„T minus ten.“

They had skipped too many tests. Rushed too fast. It was all too clear to Lyuka.


There was nothing left to do now. Nothing but pray. Judging by the sheer number of silently praying spectators, Celestia would probably be getting a headache right about now.


The anticipation was unbearable.


How long would this one last? Five seconds, ten?




Screaming in a sudden release of all her pent up frustration and rage, the Director slammed the ignition switch with her face. At the last millisecond, Lyuka remembered herself and tightly sealed her eyes.

Even then, the effect was incapacitating. A flash so bright, it penetrated her eyelids. A blast of hot air rushing outwards, showering her in sand. A harsh roar of pure white noise, deafening her. Even the very air around them seemed to be shaking itself apart.

Despite the omnipresent assault on the senses, Lyuka smiled. At least this particular failure would be far more spectacular than ever before.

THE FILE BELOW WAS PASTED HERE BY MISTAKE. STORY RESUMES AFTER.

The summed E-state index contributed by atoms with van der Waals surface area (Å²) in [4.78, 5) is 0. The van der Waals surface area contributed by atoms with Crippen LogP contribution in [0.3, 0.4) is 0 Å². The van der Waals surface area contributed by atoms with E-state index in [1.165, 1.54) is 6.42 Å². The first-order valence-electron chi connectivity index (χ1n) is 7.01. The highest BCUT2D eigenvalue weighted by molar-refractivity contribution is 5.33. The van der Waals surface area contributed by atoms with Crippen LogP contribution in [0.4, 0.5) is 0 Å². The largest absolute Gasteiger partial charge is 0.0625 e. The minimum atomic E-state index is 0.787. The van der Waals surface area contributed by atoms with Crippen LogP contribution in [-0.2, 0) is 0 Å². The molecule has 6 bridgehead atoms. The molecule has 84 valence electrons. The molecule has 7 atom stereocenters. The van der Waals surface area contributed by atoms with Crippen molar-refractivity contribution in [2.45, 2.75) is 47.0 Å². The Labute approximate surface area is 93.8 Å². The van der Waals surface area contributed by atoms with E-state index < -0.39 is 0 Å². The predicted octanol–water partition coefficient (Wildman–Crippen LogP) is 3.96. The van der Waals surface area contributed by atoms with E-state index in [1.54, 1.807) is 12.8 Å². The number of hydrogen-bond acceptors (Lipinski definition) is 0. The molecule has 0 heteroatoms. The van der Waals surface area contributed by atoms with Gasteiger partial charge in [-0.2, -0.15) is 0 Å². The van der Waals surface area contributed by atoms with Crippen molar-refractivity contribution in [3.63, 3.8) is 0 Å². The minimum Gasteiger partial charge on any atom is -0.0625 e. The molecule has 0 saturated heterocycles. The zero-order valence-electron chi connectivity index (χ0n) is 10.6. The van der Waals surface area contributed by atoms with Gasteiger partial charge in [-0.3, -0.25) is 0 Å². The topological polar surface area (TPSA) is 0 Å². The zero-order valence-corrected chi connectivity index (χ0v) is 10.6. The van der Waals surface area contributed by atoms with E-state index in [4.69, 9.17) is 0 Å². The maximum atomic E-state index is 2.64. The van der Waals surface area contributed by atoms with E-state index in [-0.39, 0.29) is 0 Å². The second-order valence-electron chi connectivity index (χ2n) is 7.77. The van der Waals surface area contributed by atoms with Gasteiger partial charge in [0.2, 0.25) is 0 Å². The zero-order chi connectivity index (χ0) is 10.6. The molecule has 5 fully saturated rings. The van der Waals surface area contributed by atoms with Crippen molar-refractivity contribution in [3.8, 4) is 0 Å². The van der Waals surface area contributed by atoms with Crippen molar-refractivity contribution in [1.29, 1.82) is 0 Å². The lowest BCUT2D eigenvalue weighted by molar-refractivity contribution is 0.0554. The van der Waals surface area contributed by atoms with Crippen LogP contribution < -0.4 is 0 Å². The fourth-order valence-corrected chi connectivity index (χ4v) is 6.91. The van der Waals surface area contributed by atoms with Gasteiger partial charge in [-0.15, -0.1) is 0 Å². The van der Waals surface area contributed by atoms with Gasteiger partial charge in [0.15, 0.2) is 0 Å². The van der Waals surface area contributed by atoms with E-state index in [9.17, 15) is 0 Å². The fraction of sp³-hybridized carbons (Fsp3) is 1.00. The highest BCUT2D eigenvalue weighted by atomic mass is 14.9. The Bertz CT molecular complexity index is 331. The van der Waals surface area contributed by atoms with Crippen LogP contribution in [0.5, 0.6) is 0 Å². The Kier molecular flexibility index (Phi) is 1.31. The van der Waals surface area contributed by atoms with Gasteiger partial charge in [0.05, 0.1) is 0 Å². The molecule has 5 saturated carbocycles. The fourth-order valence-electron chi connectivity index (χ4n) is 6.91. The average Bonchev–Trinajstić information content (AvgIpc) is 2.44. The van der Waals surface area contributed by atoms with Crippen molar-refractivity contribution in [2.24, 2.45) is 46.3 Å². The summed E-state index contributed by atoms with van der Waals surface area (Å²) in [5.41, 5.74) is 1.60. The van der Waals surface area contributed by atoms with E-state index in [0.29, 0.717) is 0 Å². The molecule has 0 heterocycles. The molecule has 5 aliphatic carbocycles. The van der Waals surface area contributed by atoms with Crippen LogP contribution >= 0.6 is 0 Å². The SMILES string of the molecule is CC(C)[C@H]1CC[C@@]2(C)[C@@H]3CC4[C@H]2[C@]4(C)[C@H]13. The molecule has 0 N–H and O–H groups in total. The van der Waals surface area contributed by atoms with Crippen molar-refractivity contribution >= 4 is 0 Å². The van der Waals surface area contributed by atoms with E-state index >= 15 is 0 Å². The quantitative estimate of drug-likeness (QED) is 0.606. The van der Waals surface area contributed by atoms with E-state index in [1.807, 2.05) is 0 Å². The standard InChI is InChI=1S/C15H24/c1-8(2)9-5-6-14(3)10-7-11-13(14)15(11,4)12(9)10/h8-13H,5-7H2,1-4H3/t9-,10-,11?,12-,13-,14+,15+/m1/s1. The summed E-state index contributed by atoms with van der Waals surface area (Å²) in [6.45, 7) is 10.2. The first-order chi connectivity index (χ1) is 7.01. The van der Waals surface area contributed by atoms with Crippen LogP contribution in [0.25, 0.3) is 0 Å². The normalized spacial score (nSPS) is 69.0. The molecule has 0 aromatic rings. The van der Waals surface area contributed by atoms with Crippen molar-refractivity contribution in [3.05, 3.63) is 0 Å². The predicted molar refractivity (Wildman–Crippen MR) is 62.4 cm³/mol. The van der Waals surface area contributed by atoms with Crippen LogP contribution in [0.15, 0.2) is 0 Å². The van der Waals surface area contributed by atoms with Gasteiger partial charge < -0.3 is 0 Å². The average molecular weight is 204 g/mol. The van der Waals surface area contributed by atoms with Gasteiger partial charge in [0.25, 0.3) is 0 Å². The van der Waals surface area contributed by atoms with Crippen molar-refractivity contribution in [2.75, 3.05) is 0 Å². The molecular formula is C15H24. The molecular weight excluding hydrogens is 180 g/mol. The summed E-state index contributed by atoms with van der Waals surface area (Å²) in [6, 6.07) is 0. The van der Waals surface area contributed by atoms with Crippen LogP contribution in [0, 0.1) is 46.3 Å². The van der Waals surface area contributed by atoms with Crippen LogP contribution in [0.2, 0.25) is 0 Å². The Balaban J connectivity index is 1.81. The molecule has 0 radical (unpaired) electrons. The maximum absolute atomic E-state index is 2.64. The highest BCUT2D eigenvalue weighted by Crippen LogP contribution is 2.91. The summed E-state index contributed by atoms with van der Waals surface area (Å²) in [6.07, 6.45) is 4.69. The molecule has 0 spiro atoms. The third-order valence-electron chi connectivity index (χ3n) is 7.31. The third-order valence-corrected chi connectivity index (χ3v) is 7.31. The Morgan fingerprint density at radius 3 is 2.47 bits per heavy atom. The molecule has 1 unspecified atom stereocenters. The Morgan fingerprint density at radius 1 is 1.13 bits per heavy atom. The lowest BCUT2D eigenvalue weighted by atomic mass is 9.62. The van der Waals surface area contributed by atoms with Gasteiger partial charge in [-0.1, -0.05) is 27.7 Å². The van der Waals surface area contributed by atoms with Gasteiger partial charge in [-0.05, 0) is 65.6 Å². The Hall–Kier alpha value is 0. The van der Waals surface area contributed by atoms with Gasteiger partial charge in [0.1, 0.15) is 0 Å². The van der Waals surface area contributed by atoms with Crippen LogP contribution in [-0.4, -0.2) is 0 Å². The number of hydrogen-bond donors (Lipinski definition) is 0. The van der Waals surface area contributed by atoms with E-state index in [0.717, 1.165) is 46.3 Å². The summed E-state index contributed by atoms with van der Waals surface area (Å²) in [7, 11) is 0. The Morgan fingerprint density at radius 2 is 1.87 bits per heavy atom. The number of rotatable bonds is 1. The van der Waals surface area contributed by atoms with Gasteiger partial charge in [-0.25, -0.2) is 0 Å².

Blinking rapidly to get her vision back, Lyuka observed the aftermath. The launchpad was simply gone, the ignition device and support cranes turned into molten slag. The surviving cables were on fire, their thick plastic insulation releasing poisonous black smoke. The service crews would have their work cut out for them.

That was for later, however. She quickly looked upwards. Somehow and against all expectation, the vehicle was rising fast, riding atop a mighty ball of searing white fire and thick black smoke. Once upon a time, the sight would fill her heart with excitement. Now, it was just exhausted pessimism.

„T plus five seconds! Begin roll.“